What is fiber? And is fiber essential for an optimal human diet?
According to the Oxford Dictionary, fiber is defined as “dietary material containing substances such as cellulose, lignin, and pectin, that are resistant to the action of digestive enzymes.” In translation, it is indigestible to the human body. That doesn’t necessarily mean it’s bad for you, but it is by no means essential for the human diet.
What are the two types of fiber?
There are two kinds of fiber:
(1) soluble fiber
(2) insoluble fiber
Soluble fiber mixes with water in the stomach, producing a gel-like substance. It can reduce blood sugar spikes, and is found in plant foods. Sources of soluble fiber include: beans, Brussels sprouts, avocados, potatoes, broccoli, turnips, pears, blueberries, and more. If you suffer from digestive issues like Crohn’s or colitis, soluble fiber tends to be less harsh on the stomach than insoluble fiber.
On the contrary, insoluble fiber does not mix with the water and moves through the intestines mostly intact. Insoluble fiber can cause a lot of strain on the intestines, especially if you have IBD. Sources of insoluble fiber include raw vegetables, seeds, and nuts. Some examples could be almonds, pistachios, cashews, carrots, kale, spinach, seaweed, and more.
My experience and recommendation:
From my experience, insoluble fiber specifically is incredibly difficult for my stomach to digest. I’ve had terrible experiences nuts, seaweed, spinach and kale specifically. When I first tried a high fat diet, I snacked a lot on nuts and it eventually led to a flare-up. At this point in my life, I 100% avoid foods that are rich in insoluble fiber. To reduce insoluble fiber in vegetables, cooking them renders them more digestible.
The Push for a High Fiber Diet:
During the 1950s, a new “discovery” came about. The discovery was that a high fiber diet could improve the overall health for Americans. It all began with Dr. Denis Burkitt. He was a surgeon curious to why so many Americans were experiencing diverticulosis. Diverticulosis is a condition where small irritations that develop along the intestinal tract. In an attempt to further educate himself, he traveled to Africa to compare and contrast the lifestyle of Africans to the lives of Americans. He observed that these indigenous people ate lots of fiber and experienced multiple bowel movements per day. Dr. Burkitt concluded that high fiber content in their diet was responsible for their health and longevity. The fiber was coming from nuts, seeds, and other plant foods.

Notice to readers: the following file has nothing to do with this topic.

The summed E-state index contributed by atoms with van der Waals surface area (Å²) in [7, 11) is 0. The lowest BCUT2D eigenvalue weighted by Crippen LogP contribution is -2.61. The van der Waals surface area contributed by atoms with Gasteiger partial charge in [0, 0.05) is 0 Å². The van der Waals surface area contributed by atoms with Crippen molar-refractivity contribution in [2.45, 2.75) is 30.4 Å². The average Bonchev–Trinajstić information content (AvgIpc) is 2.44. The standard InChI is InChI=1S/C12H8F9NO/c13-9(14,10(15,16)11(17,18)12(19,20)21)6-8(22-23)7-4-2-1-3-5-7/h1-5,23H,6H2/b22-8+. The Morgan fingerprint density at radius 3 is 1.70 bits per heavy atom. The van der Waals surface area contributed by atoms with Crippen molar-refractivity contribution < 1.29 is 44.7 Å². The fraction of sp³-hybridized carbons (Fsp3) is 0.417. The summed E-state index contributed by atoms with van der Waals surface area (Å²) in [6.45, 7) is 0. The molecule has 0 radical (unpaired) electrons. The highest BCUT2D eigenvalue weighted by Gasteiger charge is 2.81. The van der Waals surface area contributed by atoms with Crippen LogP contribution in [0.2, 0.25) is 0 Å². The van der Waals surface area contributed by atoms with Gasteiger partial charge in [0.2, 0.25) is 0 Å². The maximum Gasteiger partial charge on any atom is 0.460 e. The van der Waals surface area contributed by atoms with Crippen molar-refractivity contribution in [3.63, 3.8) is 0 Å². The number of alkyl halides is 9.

Although it was a great observation, it is by no means a conclusion. Things are rarely that simple. The environment in Africa is very different from the environment in the United States. The air is less polluted in Africa. Africa’s soil is more nutrient dense. All of their African sources of fiber are organic. These Africans weren’t eating a standard American diet of burgers, fries, and refined sugar. On top of those variables, half the U.S. population was smoking cigarettes at the time. You would think Dr. Burkitt would have considered these variables before drawing a conclusion. In my opinion, making the claim that fiber is necessary for optimal health is a ridiculous assumption. There are different kinds of fiber that serve different functions. It boggles me that people actually took Dr. Burkitt seriously.
Personally, I think it makes sense to eat more prebiotic, soluble fiber to feed the good bacteria in your stomach. I usually eat around 10 to 20 grams of fiber per day and I have normal bowel movements (1 to 3 times per day). If you don’t believe me, try it for a week! Experiencing these things for yourself is crucial to self-development. It teaches you to question what is deemed “normal.” For more information on the invention of fiber, check out The Fiber Fallacy written by Mike Sheridan.